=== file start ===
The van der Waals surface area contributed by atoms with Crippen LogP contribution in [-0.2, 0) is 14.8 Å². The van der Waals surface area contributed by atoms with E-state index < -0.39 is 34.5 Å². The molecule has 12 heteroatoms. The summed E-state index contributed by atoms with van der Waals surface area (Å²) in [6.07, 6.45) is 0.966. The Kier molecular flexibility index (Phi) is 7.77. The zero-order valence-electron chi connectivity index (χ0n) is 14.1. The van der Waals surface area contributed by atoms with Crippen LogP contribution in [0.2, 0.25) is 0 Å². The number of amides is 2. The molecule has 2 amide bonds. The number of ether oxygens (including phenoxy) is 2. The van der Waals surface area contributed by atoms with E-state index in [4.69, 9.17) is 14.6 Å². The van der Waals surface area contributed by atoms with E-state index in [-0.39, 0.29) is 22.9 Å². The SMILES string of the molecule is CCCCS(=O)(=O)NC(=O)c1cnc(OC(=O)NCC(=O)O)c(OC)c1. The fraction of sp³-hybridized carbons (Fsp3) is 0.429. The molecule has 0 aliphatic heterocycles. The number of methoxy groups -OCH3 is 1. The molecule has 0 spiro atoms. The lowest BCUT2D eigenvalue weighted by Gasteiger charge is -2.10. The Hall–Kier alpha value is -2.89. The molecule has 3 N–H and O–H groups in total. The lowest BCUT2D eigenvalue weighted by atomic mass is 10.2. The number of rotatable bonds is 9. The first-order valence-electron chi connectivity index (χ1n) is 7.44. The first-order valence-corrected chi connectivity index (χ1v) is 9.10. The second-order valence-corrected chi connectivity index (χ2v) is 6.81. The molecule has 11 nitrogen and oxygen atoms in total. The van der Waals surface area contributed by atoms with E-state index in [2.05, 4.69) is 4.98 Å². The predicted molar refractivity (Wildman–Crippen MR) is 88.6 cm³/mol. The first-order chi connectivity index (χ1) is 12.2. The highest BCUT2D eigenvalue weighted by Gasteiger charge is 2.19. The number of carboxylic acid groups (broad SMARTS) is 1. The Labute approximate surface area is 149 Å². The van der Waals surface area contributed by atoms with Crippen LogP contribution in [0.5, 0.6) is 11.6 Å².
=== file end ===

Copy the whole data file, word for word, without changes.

The van der Waals surface area contributed by atoms with Crippen LogP contribution in [-0.2, 0) is 14.8 Å². The van der Waals surface area contributed by atoms with E-state index < -0.39 is 34.5 Å². The molecule has 12 heteroatoms. The summed E-state index contributed by atoms with van der Waals surface area (Å²) in [6.07, 6.45) is 0.966. The Kier molecular flexibility index (Phi) is 7.77. The zero-order valence-electron chi connectivity index (χ0n) is 14.1. The van der Waals surface area contributed by atoms with Crippen LogP contribution in [0.2, 0.25) is 0 Å². The number of amides is 2. The molecule has 2 amide bonds. The number of ether oxygens (including phenoxy) is 2. The van der Waals surface area contributed by atoms with E-state index in [4.69, 9.17) is 14.6 Å². The van der Waals surface area contributed by atoms with E-state index in [-0.39, 0.29) is 22.9 Å². The SMILES string of the molecule is CCCCS(=O)(=O)NC(=O)c1cnc(OC(=O)NCC(=O)O)c(OC)c1. The fraction of sp³-hybridized carbons (Fsp3) is 0.429. The molecule has 0 aliphatic heterocycles. The number of methoxy groups -OCH3 is 1. The molecule has 0 spiro atoms. The lowest BCUT2D eigenvalue weighted by Gasteiger charge is -2.10. The Hall–Kier alpha value is -2.89. The molecule has 3 N–H and O–H groups in total. The lowest BCUT2D eigenvalue weighted by atomic mass is 10.2. The number of rotatable bonds is 9. The first-order valence-electron chi connectivity index (χ1n) is 7.44. The first-order valence-corrected chi connectivity index (χ1v) is 9.10. The second-order valence-corrected chi connectivity index (χ2v) is 6.81. The molecule has 11 nitrogen and oxygen atoms in total. The van der Waals surface area contributed by atoms with E-state index in [2.05, 4.69) is 4.98 Å². The predicted molar refractivity (Wildman–Crippen MR) is 88.6 cm³/mol. The first-order chi connectivity index (χ1) is 12.2. The highest BCUT2D eigenvalue weighted by Gasteiger charge is 2.19. The number of carboxylic acid groups (broad SMARTS) is 1. The Labute approximate surface area is 149 Å². The van der Waals surface area contributed by atoms with Crippen LogP contribution in [0.5, 0.6) is 11.6 Å².